Let’s just say Apollo and Starbuck really hacked me off in S3.
Their subplot is incredibly bland, but Helo went from aggressively boring, to just dumb.
Have you got the extended version of Unfinished Business, the boxing episode? The longer runtime makes it into a much better story.
How much longer is it?
Because god that felt like a waste of time. Wondering how much better extending it could make it. But that’s a serious question, don’t get me wrong.
I think it’s 90 minutes, and it really does make the story better. It becomes a much rounder and more detailed character piece, and helps make Apollo and Starbuck’s plot less annoying.
I also recommend the extended editions of Pegasus and Razor
I might go back to it when I’m done with this season, because I trust your judgment there.
But this season is really starting to wear thin when it comes to an overall engaging character backbone.
I might consider calling it melodramatic were it not for a few threads.
BSG does have a problem where it sags in the middle of 10-episode tranches of series 2 and 3, and they do these little character pieces that don’t live up to the tension of series 1, and the big opening and closing moments in those tranches.
Apollo has a speech in the last episode of series 3 that works very well as a self-criticism of the show and the choices the characters made. It really helped the character IMO - but I get why he doesn’t work for other people.
I think melodrama isn’t necessarily an unfair assessment. But I also don’t think melodrama is an inherently negative thing.
I think melodrama can be fun, with a show that works for it.
But BSG, and other shows, bring up/brought up characterizations and ideas and used to actually want to explore them a bit. Downloaded last season is a good example of that. Season 3 so far doesn’t really seem to care about doing anything with the characters on that level. It’s brash event-focused drama. Gets boring.
An example of melodrama that can work is maybe a sitcom, where it helps to underscore elements of the camp of a sitcom. Or a slightly more dramatic slice of life show. So I am not against melodrama, unless there’s some implicit ideals of more - ie. the CW/DC shows, which seem to behave like superhero stories but bog themselves down in it.
Giving a random season of X-Files a re-watch. I’m in Season 6 and I forgot how interesting it was. The first episode “The Beginning” was a creepy Aliens-esque episode involving chestbursters on the loose.
I forgot how good “Dreamland part 1 and 2” were…Mulder swapping minds with an Area 51 employee.
The show lost the plot after a while, but they still made good episodes from time to time.
The first episode of Red Dwarf XII, “Cured” is available on the UKTV Play app/website now. It’s pretty good. Some decent laughs and a fun central premise (although there are a few ideas that will feel a bit familiar to longtime viewers, which is probably inevitable for a show that has been going this long).
One guest character in particular really stands out - it’s someone who has featured in the show a couple of times before, but he’s never been as funny as he is here.
Fingers crossed. Let it be the Talky Toaster. Let it be the Talky Toaster…
I’m pulling for Hollister.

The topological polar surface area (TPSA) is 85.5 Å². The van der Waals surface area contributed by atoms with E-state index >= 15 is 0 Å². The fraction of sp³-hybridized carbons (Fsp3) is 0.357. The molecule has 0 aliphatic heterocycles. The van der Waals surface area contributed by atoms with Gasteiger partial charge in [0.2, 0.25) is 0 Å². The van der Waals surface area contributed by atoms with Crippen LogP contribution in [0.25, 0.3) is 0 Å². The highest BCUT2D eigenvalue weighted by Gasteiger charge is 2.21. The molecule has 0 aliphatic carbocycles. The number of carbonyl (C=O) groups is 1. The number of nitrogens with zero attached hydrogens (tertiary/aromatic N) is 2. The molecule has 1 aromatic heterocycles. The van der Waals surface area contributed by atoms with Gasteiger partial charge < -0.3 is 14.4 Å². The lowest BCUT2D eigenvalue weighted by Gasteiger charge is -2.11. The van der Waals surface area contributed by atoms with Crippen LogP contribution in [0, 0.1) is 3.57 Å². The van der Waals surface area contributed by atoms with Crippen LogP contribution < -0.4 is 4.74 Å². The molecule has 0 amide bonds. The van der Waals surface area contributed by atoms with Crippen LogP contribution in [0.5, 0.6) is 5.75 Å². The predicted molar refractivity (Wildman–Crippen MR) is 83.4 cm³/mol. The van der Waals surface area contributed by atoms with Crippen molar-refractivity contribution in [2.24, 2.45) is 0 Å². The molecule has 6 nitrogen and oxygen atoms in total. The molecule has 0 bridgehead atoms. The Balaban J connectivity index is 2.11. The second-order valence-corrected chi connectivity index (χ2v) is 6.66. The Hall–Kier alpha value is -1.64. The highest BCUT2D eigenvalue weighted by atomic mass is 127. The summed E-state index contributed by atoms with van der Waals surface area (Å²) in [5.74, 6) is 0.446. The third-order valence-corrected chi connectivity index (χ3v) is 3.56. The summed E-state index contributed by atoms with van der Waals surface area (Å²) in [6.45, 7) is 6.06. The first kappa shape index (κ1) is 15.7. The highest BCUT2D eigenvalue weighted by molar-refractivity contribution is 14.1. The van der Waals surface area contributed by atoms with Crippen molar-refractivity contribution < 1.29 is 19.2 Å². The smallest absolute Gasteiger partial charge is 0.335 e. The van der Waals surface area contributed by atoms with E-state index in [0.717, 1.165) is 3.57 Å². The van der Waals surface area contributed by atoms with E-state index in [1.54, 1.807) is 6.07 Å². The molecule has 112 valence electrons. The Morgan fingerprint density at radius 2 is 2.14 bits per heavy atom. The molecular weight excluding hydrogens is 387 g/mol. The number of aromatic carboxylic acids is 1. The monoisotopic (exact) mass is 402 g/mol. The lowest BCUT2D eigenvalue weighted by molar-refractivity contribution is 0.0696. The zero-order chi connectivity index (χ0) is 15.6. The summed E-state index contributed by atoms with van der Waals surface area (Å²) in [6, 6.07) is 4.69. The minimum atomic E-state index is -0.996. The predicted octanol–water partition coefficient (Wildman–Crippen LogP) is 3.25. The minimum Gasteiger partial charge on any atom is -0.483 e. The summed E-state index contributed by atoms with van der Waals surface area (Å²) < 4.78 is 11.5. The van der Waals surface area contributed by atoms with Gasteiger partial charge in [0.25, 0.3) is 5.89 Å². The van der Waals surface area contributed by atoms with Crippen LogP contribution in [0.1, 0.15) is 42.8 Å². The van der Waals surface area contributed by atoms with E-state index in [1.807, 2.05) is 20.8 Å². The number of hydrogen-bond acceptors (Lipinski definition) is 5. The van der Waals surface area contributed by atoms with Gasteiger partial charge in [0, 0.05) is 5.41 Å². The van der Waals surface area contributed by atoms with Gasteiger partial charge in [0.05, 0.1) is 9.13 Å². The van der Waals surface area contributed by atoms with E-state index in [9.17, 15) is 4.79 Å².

I’ve been watching repeats of Foyle’s War lately. ITV3 have got the full series on from the beginning (I suspect they’ve always got the full series on from the beginning in perpetual rotation, but I happened to catch it from the start). I only ever watched the first few episodes when it originally aired, but liked it and am still enjoying it now. I think it overplays the “Foyle has to let the culprit go for the good of the war” thing a bit too much (and I’m only on series 3) but I can live with that. I don’t particularly care for Foyle’s son either. Is bad to hope he gets shot down? But the rest of the cast is great, especially Honeysuckle Weeks as Sam. She’s an absolutely charming character.
The show’s casting director had a brilliant eye for casting up and coming young actors. James McAvoy, David Tennant, Emily Blunt, Rosamund Pike, Sophia Myles, Laurence Fox and, er, Danny Dyer all pop up in small roles in the early series.
Last 4-5 episodes of Season 3 of BSG were a definite uptick. The plots they dealt with felt very much in keeping with the previous seasons - stuff about societal issues and the microcosm of living on a spaceship. Very, very, good stuff considering the rest of Season 3 being bogged down.
Although, the whole…Watchtower thing was a bit camp. But at the end it went so far beyond the pale of corny that it became a little endearing.
Apollo’s speech about humanity being a gang was great, wasn’t it?
Yes it was.
I felt so tonally accurate to the first two seasons. It made a statement about some of the thought put into how people would react to their living environment. Really engaging stuff.
The Strike episode as well, loved it, this is really where the show shines. Showing the stresses.
On Season 4, binging really, and…wow…the Tigh subplot is horrendous.
I meant to say, the last time we played the BSG board game, I played All Along the Watchtower on my phone after the midpoint jump.
I kept trying to deny that it could have been All Along the Watchtower (they wouldn’t go that far, right?), until it was too late.
And then I laughed and laughed.
5 episodes in and I’m really loving american horror story : cult
I thought Roanoke was the best season to date but I think this may top it. Some great work from the actors in helping create some brilliant characters.
This season has a lot to say about fear and refreshingly it’s critical of all political leanings that have come out looking like disgusting human beings in modern day America.